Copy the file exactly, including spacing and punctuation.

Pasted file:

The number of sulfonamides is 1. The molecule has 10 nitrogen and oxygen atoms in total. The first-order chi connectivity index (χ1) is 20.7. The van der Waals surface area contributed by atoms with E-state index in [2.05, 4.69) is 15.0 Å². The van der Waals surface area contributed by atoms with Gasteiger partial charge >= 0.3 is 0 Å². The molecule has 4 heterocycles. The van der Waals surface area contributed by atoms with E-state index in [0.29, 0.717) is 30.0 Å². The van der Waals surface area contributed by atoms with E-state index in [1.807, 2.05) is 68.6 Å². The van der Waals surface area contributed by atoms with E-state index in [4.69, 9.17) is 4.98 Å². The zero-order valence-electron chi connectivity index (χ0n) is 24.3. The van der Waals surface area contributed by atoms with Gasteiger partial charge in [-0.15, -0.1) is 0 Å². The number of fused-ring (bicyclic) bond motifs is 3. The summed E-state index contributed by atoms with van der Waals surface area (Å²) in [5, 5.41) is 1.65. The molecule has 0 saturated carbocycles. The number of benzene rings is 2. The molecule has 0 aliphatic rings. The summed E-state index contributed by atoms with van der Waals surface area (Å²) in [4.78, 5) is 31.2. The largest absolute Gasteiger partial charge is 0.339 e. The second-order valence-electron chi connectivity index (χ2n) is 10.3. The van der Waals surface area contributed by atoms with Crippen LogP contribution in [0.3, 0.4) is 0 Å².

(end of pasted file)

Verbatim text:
The number of sulfonamides is 1. The molecule has 10 nitrogen and oxygen atoms in total. The first-order chi connectivity index (χ1) is 20.7. The van der Waals surface area contributed by atoms with E-state index in [2.05, 4.69) is 15.0 Å². The van der Waals surface area contributed by atoms with Gasteiger partial charge >= 0.3 is 0 Å². The molecule has 4 heterocycles. The van der Waals surface area contributed by atoms with E-state index in [0.29, 0.717) is 30.0 Å². The van der Waals surface area contributed by atoms with E-state index in [1.807, 2.05) is 68.6 Å². The van der Waals surface area contributed by atoms with E-state index in [4.69, 9.17) is 4.98 Å². The zero-order valence-electron chi connectivity index (χ0n) is 24.3. The van der Waals surface area contributed by atoms with Gasteiger partial charge in [-0.15, -0.1) is 0 Å². The number of fused-ring (bicyclic) bond motifs is 3. The summed E-state index contributed by atoms with van der Waals surface area (Å²) in [5, 5.41) is 1.65. The molecule has 0 saturated carbocycles. The number of benzene rings is 2. The molecule has 0 aliphatic rings. The summed E-state index contributed by atoms with van der Waals surface area (Å²) in [4.78, 5) is 31.2. The largest absolute Gasteiger partial charge is 0.339 e. The second-order valence-electron chi connectivity index (χ2n) is 10.3. The van der Waals surface area contributed by atoms with Crippen LogP contribution in [0.3, 0.4) is 0 Å².